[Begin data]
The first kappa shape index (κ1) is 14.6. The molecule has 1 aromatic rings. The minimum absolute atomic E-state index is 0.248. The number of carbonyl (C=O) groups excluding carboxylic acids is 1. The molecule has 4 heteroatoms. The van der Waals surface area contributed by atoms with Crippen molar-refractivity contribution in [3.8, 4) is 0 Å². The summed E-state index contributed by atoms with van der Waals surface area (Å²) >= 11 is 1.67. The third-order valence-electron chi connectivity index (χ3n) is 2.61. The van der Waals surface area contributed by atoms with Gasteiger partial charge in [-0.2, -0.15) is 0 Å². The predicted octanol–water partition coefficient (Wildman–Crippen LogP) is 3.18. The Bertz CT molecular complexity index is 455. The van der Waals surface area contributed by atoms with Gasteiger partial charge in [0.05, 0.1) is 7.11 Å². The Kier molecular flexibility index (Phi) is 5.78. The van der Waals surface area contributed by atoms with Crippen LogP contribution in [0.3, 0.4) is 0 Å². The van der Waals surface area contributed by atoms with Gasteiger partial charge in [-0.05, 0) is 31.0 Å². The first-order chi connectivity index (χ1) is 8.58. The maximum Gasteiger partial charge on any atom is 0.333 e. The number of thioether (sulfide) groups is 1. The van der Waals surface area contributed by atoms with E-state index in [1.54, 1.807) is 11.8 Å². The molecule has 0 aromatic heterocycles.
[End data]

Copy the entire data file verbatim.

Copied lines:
The first kappa shape index (κ1) is 14.6. The molecule has 1 aromatic rings. The minimum absolute atomic E-state index is 0.248. The number of carbonyl (C=O) groups excluding carboxylic acids is 1. The molecule has 4 heteroatoms. The van der Waals surface area contributed by atoms with Crippen molar-refractivity contribution in [3.8, 4) is 0 Å². The summed E-state index contributed by atoms with van der Waals surface area (Å²) >= 11 is 1.67. The third-order valence-electron chi connectivity index (χ3n) is 2.61. The van der Waals surface area contributed by atoms with Gasteiger partial charge in [-0.2, -0.15) is 0 Å². The predicted octanol–water partition coefficient (Wildman–Crippen LogP) is 3.18. The Bertz CT molecular complexity index is 455. The van der Waals surface area contributed by atoms with Gasteiger partial charge in [0.05, 0.1) is 7.11 Å². The Kier molecular flexibility index (Phi) is 5.78. The van der Waals surface area contributed by atoms with Crippen LogP contribution in [0.3, 0.4) is 0 Å². The van der Waals surface area contributed by atoms with Gasteiger partial charge in [-0.05, 0) is 31.0 Å². The first-order chi connectivity index (χ1) is 8.58. The maximum Gasteiger partial charge on any atom is 0.333 e. The number of thioether (sulfide) groups is 1. The van der Waals surface area contributed by atoms with E-state index in [1.54, 1.807) is 11.8 Å². The molecule has 0 aromatic heterocycles.